Dogs lick their lips when they are scared or anxious! Pay close attention to other signs like a tucked tail, whale eyes (a lot of white around the eyes) and the dog or puppy not looking comfortable!

If there is no visible reason as to why your dog has begun to lick (e.g. no changes to the environment) contacting a specialist can help.

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Why do dogs lick people?

Dogs lick people usually because that is how they show affection for us. Their mom did this to them as a show of caring and your pup is returning the favor now. Licking makes the dog or puppy happy. It is soothing and calming. As stated above, when a dog licks he or she releases endorphins that make them happier. Most people encourage licking by making a big fuss out of it and rewarding the dog with attention. Dogs also lick people because they like the person’s salty skin, especially after a good workout! Or perhaps there is some food leftover in a beard.

Why do dogs lick other dogs?

In the wild, a young pup will lick an older dog’s face out of respect. Some dogs, like Truffle, think it is a way to get the other dog to chase you and play with you. Watch the dog who is being licked to make sure they are not getting annoyed by the licker.

When dogs are first meeting, a more timid/shy dog will lower his head, avoid eye contact, and extend his tongue to lick the dog’s muzzle. This is kind of like saying “I come in peace and will be a nice friend.” This is kind of like doggy social kissing.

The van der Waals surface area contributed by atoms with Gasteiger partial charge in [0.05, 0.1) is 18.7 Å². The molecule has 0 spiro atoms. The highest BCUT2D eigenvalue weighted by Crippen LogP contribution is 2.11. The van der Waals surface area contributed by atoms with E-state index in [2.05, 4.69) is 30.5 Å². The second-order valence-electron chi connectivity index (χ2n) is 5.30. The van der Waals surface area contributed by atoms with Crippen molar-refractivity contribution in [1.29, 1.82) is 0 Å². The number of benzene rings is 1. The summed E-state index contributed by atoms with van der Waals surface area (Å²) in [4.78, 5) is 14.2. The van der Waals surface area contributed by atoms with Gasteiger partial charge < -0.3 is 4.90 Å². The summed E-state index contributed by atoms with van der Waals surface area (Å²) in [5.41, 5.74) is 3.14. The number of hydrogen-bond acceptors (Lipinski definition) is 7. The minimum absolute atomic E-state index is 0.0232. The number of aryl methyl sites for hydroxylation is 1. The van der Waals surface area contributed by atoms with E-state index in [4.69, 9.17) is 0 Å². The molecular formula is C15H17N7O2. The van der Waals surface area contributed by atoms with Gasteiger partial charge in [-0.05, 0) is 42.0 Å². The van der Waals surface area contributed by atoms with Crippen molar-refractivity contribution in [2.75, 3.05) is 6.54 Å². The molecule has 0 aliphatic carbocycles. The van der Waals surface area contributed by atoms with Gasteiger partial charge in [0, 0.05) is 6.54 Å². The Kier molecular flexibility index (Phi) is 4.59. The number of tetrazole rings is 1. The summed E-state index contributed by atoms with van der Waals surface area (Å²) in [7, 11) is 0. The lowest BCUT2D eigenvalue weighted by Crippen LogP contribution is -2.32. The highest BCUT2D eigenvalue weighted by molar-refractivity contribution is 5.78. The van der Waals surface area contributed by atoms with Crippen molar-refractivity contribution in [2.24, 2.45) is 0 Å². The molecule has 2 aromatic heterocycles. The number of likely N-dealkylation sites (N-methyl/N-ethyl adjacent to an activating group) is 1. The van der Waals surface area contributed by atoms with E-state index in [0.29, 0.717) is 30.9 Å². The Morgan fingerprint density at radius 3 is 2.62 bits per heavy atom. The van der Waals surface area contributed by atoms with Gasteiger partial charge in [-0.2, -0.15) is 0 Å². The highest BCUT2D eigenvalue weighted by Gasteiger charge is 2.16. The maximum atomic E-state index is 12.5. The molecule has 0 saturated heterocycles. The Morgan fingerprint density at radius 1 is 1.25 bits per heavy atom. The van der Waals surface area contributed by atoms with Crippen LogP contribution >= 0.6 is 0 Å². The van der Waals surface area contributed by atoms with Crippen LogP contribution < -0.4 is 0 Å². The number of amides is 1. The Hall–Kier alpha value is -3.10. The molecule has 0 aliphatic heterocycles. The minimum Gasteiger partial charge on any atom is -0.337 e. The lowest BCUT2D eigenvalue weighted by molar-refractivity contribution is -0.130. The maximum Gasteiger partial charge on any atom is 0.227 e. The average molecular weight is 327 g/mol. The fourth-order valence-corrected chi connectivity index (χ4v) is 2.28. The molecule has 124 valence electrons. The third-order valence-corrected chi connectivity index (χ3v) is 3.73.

Dogs who are already friends will participate in grooming each other. They will also lick each other as a sign of affection and friendship. There is no evidence that the “submissive” dog is the one doing all the licking because dogs switch off who does the kissing. This just shows that they like and trust each other.

There is some evidence that dogs can sense when the other dog is stressed or not feeling well. They will try to comfort him by licking. Keep an eye out for any other behaviors that might point to your dog not feeling well.

From VetStreet.com  “A dog who excessively licks the muzzle of his canine pal may be doing this because the dog has a tumor, cut or other medical need that requires attention and treatment.” So check in with your vet if there are any concerns.